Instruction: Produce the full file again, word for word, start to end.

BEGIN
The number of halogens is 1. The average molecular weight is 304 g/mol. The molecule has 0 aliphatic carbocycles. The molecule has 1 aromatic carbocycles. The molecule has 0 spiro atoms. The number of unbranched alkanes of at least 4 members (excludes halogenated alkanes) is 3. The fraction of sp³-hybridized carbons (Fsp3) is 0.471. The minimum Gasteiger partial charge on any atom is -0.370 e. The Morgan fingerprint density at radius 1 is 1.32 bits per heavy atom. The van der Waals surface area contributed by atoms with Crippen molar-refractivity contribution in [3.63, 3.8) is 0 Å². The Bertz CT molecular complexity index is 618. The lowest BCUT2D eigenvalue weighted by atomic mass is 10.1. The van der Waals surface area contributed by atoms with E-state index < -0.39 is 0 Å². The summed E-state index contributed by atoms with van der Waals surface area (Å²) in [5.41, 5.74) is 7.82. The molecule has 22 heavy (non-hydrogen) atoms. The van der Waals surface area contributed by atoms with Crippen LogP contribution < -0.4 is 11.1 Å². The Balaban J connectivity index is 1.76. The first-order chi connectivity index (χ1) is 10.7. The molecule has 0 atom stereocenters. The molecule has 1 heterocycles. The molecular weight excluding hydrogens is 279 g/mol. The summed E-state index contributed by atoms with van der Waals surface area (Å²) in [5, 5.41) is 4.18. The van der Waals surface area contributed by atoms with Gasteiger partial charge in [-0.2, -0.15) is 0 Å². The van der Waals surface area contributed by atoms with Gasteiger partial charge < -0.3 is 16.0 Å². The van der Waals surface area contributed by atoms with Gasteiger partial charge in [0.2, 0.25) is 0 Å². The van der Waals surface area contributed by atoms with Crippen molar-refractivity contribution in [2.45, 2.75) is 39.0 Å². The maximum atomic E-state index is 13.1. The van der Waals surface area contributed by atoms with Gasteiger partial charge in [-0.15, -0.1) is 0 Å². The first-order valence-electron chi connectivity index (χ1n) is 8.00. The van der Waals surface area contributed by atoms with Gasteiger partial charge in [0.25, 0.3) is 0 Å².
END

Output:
The number of halogens is 1. The average molecular weight is 304 g/mol. The molecule has 0 aliphatic carbocycles. The molecule has 1 aromatic carbocycles. The molecule has 0 spiro atoms. The number of unbranched alkanes of at least 4 members (excludes halogenated alkanes) is 3. The fraction of sp³-hybridized carbons (Fsp3) is 0.471. The minimum Gasteiger partial charge on any atom is -0.370 e. The Morgan fingerprint density at radius 1 is 1.32 bits per heavy atom. The van der Waals surface area contributed by atoms with Crippen molar-refractivity contribution in [3.63, 3.8) is 0 Å². The Bertz CT molecular complexity index is 618. The lowest BCUT2D eigenvalue weighted by atomic mass is 10.1. The van der Waals surface area contributed by atoms with E-state index < -0.39 is 0 Å². The summed E-state index contributed by atoms with van der Waals surface area (Å²) in [5.41, 5.74) is 7.82. The molecule has 22 heavy (non-hydrogen) atoms. The van der Waals surface area contributed by atoms with Crippen LogP contribution < -0.4 is 11.1 Å². The Balaban J connectivity index is 1.76. The first-order chi connectivity index (χ1) is 10.7. The molecule has 0 atom stereocenters. The molecule has 1 heterocycles. The molecular weight excluding hydrogens is 279 g/mol. The summed E-state index contributed by atoms with van der Waals surface area (Å²) in [5, 5.41) is 4.18. The van der Waals surface area contributed by atoms with Gasteiger partial charge in [-0.2, -0.15) is 0 Å². The van der Waals surface area contributed by atoms with Gasteiger partial charge < -0.3 is 16.0 Å². The van der Waals surface area contributed by atoms with Gasteiger partial charge in [0.2, 0.25) is 0 Å². The van der Waals surface area contributed by atoms with Crippen molar-refractivity contribution in [2.45, 2.75) is 39.0 Å². The maximum atomic E-state index is 13.1. The van der Waals surface area contributed by atoms with Gasteiger partial charge in [-0.15, -0.1) is 0 Å². The first-order valence-electron chi connectivity index (χ1n) is 8.00. The van der Waals surface area contributed by atoms with Gasteiger partial charge in [0.25, 0.3) is 0 Å².